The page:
“We never could have guessed we would be here.”

Thursday, February 10, 2011

No More Mulligans for Me

If you’ve been following my blog, you already know that I am golfing. I love the physical challenge, the competition (with myself), and being out on a beautiful course in the fresh air. All that walking and flailing around with a club is good exercise. An added bonus is my new circle of golf buddies – the ladies I see at least once a week for our “Nine and Wine” gathering. But, it’s time to kick it all up a notch!

I am working on my golf handicap. Turns out that I need one to play on Ladies Day and in any club tournaments. My goal for this year is to participate in Talking Rock’s “Spirit Cup” tournament in late August. The tournament is several days of golf, female camaraderie, food, drink, and fun. I don’t want to be left out this year.

The purpose of establishing a handicap is to allow amateur golfers of disparate skill levels to play together competitively. My club has set me up online with the Arizona Women’s Golf Association, and I now log my scores. Once I have completed a certain number of rounds, a calculation will be made based on my scores and the difficulty of the courses I have played, and a handicap established. Assuming I continue to submit my scores, the handicap will be adjusted over time, if I get better (or, God forbid, worse).

Let’s say I am assigned a handicap of 20. If I then actually score a 120 on 18 holes, my handicap would be subtracted from my score, and my score would become 100 for competitive purposes. At this point, I expect my handicap to be pretty high – but I have to start somewhere, right?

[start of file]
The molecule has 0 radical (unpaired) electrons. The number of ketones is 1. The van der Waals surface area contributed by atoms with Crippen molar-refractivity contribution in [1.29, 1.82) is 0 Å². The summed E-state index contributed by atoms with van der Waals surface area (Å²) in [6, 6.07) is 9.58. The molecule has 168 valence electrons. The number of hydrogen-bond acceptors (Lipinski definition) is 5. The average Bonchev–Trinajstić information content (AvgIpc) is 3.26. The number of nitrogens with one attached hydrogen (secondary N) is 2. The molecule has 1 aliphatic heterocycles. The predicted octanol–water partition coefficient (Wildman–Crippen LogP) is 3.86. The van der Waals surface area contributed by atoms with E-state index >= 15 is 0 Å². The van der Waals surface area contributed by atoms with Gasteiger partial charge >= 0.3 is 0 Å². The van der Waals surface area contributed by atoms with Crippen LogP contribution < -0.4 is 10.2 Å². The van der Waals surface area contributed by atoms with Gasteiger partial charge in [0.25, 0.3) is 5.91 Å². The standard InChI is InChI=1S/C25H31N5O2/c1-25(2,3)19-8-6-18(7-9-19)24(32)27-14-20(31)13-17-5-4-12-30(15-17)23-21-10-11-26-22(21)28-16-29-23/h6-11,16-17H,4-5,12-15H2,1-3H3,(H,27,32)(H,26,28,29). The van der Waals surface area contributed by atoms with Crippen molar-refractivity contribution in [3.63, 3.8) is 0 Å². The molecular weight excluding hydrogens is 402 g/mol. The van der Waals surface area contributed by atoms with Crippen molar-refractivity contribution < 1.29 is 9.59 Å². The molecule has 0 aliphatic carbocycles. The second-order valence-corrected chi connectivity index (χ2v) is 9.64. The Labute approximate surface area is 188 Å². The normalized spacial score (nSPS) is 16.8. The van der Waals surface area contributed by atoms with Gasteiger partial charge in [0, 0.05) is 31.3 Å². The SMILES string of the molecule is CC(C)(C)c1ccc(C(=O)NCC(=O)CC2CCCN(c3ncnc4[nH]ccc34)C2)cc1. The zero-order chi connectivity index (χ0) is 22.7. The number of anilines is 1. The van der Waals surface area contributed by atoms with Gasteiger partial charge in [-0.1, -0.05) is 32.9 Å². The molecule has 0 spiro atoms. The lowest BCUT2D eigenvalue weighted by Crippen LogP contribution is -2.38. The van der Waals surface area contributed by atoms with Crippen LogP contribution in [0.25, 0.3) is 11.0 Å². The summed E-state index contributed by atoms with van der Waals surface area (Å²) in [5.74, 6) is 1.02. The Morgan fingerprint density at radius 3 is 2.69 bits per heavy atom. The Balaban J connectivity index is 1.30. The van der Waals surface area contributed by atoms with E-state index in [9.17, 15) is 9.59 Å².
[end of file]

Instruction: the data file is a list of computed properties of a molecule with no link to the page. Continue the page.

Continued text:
The pursuit of a handicap is having some interesting side effects on my golf game. First – I can no longer be casual with the official rules. Until now, if I flubbed a drive, I would take a mulligan and try again (without counting the extra stroke on my score). Second – I find that I am much more focused on making a good shot, because one more stroke here and another there makes a difference. Now that I submit my scores, I would like to avoid unnecessary embarrassment. I think this focus will help me improve my game.

This could be a humbling experience, but it’s necessary if I want to become a serious golfer. Stay tuned for updates.

Thursday, February 3, 2011


Spending January and February in Prescott was a premeditated plan to avoid the worst of winter in Chicago. I didn’t count on missing the third biggest blizzard on record, which occurred earlier this week. The city and some its outlying areas got 20+ inches of snow, blasted in by hurricane-force gusts and impressive sustained winds. Officials closed Lake Shore Drive, and snow drifts stranded hundreds of motorists. Some were rescued by paramedics on snowmobiles! St Joseph’s Hospital became an overnight refuge for over a hundred commuters who couldn’t make it home.

Our relatives in the northern suburb of Wadsworth lost power for 6 hours overnight. They couldn’t make it to work in the morning, and spent three hours with a snow blower, clearing their driveway. Of course, the streets are still blocked by 4-foot drifts, but hopefully the snow plows have made it there by now. (Ron’s brother, Ken, in his driveway pictured below.)

Photo by Joy Bailey

We missed all the excitement! It would have been fun to hole up in our cozy condo with a hot toddy, watching the snow rage sideways down our street, and eating comfort food. Our building is a 1920’s-era fortress, and we have a gas fireplace, so we would have been safe and warm. The association has a contract with a service that shovels our walks and stairs, so we wouldn’t even have had to worry about that. And now I can’t brag that I survived Chicago’s Blizzard of 2011, AKA, “Bizzaster”, “Snowmageddon”, “Snowcopalypse”, etc.

It was fun to see the photos people posted on Facebook, and we were glad to get the messages that our friends and family members were safe. We got some effect from that same weather front in Prescott. Yesterday was nasty; a cold and windy day. But by the end of the week, we should be able to golf. That day is distant in Chicago.